In this respect, the production and consumption of “live” architectural content is no different from the production and consumption of that electronically delivered.

The last time I remember looking at ArchDaily was the time of that brouhaha over the competition to build a wall on the Mexico-US border. Accusations of lack of editorial oversight and lack of ethics were followed by counteraccusations claiming the problem was one of content and not The Platform. There was the same polarisation of stances we’ve since become acquainted with courtesy of the more “social” of the social media platforms. All that was in March 2016 – more than three infinite-scrolling years ago.


The break happened around the time of the Home Improvement post.

Life went on. I still managed to find things I thought interesting and worth writing 1,500–1,800 words about each week. Some posts were about architectural propositions based on some current interest, sometimes prompted by teaching preoccupations at the time. Others were reflections on history, often suggested by a book I’d either been given or come across in a store. Some were the result of a reader kindly suggesting I look into a particular architect and, though I might not always have done so immediately, I always did. Through such recommendations I learned about the wonderful architect Josef Frank [c.f. Josef Frank] and more recently about The Mechanics of Fame [c.f. Architecture Myths #25: The Creative Spark].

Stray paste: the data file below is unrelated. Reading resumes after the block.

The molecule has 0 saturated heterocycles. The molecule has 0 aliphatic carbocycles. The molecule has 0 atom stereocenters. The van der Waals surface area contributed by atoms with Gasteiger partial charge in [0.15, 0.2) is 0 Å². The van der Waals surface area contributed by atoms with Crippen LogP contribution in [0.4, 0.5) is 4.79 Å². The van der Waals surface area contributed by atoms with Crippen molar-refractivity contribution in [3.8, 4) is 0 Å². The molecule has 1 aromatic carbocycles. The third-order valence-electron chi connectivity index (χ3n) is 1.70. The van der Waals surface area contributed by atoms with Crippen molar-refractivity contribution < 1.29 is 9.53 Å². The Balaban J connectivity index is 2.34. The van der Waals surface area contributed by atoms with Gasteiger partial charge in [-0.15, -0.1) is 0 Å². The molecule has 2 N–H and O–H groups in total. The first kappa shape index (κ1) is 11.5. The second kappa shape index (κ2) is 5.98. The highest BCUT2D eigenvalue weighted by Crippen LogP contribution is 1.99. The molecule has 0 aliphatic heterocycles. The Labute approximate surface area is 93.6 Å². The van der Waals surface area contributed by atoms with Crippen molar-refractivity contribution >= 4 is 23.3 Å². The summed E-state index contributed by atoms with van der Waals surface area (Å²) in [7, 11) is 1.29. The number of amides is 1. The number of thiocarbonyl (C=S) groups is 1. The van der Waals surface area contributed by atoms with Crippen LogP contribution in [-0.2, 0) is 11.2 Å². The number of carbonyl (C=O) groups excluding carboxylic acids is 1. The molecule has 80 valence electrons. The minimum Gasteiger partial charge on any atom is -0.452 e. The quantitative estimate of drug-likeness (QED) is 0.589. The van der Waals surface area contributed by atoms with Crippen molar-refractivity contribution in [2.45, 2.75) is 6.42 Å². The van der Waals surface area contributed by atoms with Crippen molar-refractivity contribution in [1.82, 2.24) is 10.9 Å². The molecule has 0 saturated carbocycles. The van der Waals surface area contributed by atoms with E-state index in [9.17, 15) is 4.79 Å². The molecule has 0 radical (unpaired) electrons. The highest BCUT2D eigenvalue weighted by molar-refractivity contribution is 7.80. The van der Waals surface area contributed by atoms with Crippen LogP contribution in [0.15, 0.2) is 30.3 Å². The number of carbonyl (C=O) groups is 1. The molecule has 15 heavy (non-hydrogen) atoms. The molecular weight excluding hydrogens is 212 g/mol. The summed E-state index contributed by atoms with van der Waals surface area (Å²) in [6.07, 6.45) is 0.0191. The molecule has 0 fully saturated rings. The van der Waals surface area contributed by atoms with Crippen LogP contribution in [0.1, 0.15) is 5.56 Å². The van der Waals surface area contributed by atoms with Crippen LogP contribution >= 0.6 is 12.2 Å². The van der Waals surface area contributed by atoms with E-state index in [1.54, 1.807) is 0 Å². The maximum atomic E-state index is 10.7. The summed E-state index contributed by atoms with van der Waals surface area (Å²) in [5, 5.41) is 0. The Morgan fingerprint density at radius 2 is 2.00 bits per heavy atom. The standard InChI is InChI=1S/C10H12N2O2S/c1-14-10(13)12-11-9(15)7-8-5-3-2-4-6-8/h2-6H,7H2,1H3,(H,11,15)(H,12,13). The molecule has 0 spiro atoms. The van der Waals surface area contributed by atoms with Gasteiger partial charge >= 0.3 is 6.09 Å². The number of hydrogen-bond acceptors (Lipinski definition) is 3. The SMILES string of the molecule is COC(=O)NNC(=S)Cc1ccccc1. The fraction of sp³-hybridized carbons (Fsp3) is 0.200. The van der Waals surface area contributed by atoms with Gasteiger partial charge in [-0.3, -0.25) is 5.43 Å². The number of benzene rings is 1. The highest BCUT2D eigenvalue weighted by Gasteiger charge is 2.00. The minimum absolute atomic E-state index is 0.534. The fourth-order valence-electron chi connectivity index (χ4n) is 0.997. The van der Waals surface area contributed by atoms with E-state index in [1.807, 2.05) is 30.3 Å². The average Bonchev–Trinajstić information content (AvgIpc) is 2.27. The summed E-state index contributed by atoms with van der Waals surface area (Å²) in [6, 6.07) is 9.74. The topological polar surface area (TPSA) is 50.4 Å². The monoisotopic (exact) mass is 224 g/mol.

Or so I think. It’s time to see if that’s true and, if so, by how much. I’m going to binge-scroll the past three years of ArchDaily and list everything I genuinely wish I’d known about earlier. Unlike biennali and triennali never called to account for misinterpreting the present or/and the future, this inaugural Misfits’ Biennale will curate the past three years of ArchDaily content into a single post. I’m interested to see what survives the “test of time” once being top of the newsfeed is no longer a metric of worth.

31 July 2019: Cristiano Toraldo di Francia, Co-Founder of the Radical ‘Superstudio’ (leftmost, below), dies at 78. This is news, but me knowing it changes nothing. I admire Superstudio no more or less.. [c.f. Architecture Misfit #4: Adolfo Natalini]

[1] 31 July 2019: Nowhere but Sajima, Yasutake Yoshimura Architects
This is a house available for weekly rental – a kind of pay-per-stay architecture. I know that’s not new or even a good trend and I did ask myself if I wasn’t getting too excited too early. Nevertheless, I lingered a while over this because I’ve never seen a facade like this before. Somehow, it challenges our (or at least my) notions of what a facade can be. Taking the trope of shuffly windows and reinventing it as a bizarre and pretty advent calendar, it made me think a bit of Gio Ponti and his obsession with surface. [c.f. Career Case Study #8: Gio Ponti] Unsurprisingly, it’s in Japan. I was curious to know more about its construction but there was none of that kind of information.

[2] 25 July 2019 The Deformed Roof House of Furano / Yoshichika Takagi + associates
Another house. This one is all about construction, and extending a single-family house into a two-family house. As is often the case in Japan, it’s an example of a single logic relentlessly pursued to its conclusion.

16 July 2019: Four Finalists Selected for Cottesloe Beach Pavilion in Australia